Out-Law News 2 min. read
22 Feb 2021, 3:32 pm
The UK government will not introduce new legislation to enable non-profit groups to raise data protection claims on behalf of individuals without their permission, it has confirmed.
The government had considered the option in a consultation exercise begun last year as part of a statutory review of the existing remit of non-profit organisations to make regulatory complaints and to bring court actions. After reviewing the feedback it received, however, it concluded that the case for introducing an opt-out procedure into law was not strong enough.
"There is insufficient evidence of systemic failings in the current regime to warrant new opt-out proceedings in the courts for infringements of data protection legislation, or to conclude that any consequent benefits for data subjects would outweigh the potential impacts on businesses and other organisations, the ICO and the judicial system," the Department of Digital, Culture, Media and Sport (DCMS) said.
Currently, non-profit organisations have the right under UK data protection law to take a range of actions on behalf of individuals where those individuals have given their permission to be represented. Among other things, the existing provisions enable non-profit organisations to make a complaint to the Information Commissioner's Office (ICO) about a data controller or processor on an individual's behalf, and to bring court proceedings on an individual's behalf for remedies such as a declaration, injunction and compensation from controllers or processors through the courts.
However, in rejecting calls to go further to introduce a new opt-out procedure, the government highlighted the existing protections for data subject rights provided for by the ICO in its supervisory activities, the potential for a new opt-out procedure to create uncertainty for businesses, and the lack of clarity that any benefits a new opt-out regime would bring would outweigh the risks.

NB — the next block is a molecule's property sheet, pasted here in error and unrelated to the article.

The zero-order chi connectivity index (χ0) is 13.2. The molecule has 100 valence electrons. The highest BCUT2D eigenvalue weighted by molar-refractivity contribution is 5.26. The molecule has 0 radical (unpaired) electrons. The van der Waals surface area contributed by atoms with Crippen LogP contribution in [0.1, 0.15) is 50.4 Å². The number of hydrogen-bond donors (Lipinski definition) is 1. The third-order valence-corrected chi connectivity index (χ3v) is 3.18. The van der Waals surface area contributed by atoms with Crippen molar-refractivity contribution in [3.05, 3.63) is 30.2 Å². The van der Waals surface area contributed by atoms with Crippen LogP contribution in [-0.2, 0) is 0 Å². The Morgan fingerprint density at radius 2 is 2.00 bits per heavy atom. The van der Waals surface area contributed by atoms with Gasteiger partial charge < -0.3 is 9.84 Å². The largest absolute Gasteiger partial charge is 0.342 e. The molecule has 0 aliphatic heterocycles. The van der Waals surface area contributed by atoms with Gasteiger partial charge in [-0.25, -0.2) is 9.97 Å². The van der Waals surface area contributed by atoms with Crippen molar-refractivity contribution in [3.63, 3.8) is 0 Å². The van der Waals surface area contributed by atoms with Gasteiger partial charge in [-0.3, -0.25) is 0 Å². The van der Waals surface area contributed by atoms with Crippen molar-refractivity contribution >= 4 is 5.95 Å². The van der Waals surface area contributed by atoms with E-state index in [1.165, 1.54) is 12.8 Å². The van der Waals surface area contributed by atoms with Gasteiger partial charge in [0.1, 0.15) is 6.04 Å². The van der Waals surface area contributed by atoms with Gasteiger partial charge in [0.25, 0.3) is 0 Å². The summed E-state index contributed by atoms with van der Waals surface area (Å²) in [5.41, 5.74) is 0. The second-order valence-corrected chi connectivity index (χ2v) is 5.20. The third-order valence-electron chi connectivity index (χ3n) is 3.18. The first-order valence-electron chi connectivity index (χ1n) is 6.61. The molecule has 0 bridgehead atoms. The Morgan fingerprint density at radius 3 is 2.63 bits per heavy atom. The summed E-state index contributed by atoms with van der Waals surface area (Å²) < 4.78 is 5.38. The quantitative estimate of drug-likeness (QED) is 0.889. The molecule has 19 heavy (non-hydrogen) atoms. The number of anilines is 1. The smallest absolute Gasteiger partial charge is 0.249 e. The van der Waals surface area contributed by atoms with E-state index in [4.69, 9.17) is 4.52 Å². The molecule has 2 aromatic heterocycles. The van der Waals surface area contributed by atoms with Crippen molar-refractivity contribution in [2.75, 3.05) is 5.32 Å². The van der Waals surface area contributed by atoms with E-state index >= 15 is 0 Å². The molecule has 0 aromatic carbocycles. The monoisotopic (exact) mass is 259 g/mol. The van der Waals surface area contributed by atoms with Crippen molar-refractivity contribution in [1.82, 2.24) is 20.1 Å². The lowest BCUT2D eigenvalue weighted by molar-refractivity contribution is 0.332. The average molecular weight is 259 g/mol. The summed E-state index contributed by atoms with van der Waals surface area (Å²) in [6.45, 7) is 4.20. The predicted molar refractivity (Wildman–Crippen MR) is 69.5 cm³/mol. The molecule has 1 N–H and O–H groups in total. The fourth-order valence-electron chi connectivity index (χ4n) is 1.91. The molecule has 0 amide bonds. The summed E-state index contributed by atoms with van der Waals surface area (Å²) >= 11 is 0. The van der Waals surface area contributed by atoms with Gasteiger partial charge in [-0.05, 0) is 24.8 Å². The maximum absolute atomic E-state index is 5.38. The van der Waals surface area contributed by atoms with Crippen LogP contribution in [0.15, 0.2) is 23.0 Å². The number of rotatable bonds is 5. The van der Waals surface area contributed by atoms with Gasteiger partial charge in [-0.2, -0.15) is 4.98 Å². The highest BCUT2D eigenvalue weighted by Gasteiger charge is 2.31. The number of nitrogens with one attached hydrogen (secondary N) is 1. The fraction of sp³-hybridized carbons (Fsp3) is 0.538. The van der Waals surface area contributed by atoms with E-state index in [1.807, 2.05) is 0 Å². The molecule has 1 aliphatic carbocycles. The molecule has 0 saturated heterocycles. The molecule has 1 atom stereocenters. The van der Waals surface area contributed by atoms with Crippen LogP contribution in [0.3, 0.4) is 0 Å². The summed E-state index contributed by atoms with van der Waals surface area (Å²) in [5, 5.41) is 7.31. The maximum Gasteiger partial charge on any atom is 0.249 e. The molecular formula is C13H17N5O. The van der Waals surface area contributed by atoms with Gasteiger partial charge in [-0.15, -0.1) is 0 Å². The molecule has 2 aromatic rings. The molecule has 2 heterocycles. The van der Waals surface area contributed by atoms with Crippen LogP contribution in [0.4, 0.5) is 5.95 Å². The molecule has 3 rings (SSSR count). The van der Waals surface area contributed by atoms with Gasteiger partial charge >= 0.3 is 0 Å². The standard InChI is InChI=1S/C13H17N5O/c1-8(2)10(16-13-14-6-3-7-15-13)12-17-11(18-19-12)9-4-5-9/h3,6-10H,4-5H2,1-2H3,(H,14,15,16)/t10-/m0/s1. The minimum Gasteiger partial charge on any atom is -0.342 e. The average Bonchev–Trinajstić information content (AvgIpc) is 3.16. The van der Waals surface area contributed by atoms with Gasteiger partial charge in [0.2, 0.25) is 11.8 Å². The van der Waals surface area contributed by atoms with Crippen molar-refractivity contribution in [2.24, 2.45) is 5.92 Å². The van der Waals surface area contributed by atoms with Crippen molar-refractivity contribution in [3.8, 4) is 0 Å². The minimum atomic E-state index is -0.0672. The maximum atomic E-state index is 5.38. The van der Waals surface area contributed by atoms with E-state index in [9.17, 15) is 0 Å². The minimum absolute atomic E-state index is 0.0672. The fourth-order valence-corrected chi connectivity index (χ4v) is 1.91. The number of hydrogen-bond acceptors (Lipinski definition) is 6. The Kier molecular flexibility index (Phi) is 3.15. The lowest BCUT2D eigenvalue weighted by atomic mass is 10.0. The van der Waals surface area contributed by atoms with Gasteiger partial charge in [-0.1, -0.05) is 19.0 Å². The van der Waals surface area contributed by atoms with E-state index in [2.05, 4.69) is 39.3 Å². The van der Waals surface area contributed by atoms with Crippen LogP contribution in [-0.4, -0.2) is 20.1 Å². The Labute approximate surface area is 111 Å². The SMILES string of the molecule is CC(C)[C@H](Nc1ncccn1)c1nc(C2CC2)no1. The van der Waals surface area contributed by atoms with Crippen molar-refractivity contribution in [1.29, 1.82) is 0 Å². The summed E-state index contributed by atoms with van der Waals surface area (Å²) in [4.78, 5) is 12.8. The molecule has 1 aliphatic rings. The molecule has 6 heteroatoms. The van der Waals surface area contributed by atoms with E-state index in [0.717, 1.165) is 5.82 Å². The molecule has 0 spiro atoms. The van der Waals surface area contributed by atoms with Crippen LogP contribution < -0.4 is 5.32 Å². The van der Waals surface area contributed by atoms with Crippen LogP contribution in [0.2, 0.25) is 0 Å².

The DCMS said: "Whilst the government acknowledges the views of respondents who said opt-out proceedings could be designed carefully to limit the risk of unmeritorious claims, it remains wary of the risk of unintended consequences. The government notes the views of business groups who say that new legislation could increase litigation costs and insurance premiums during a period of economic uncertainty. Changes in the level of risk and a hardening in the insurance market could affect all data controllers, including those with a good record of compliance."
In its consultation response, the DCMS said that it was "sympathetic to the views of respondents who said there should be clearer information to help people of all ages understand existing complaint procedures and redress mechanisms". It said it would work with the ICO and other interested parties to "consider ways to improve people’s understanding about seeking redress, including the potential role of non-profit organisations to act on their behalf". It said it would look into the possible introduction of a list or register on the government or ICO’s website detailing "relevant non-profit organisations".
While the question of whether an opt-out procedure will be introduced under UK data protection law has now been resolved, there remains a possibility of bringing a representative action under rule 19.6 of the Civil Procedure Rules. The UK Supreme Court is set to hear an appeal in April 2021 in the Lloyd v Google LLC case which concerns the law in this area. The case concerns a novel attempt to bring a claim on behalf of several million data subjects. Pinsent Masons is acting for Google in the case.
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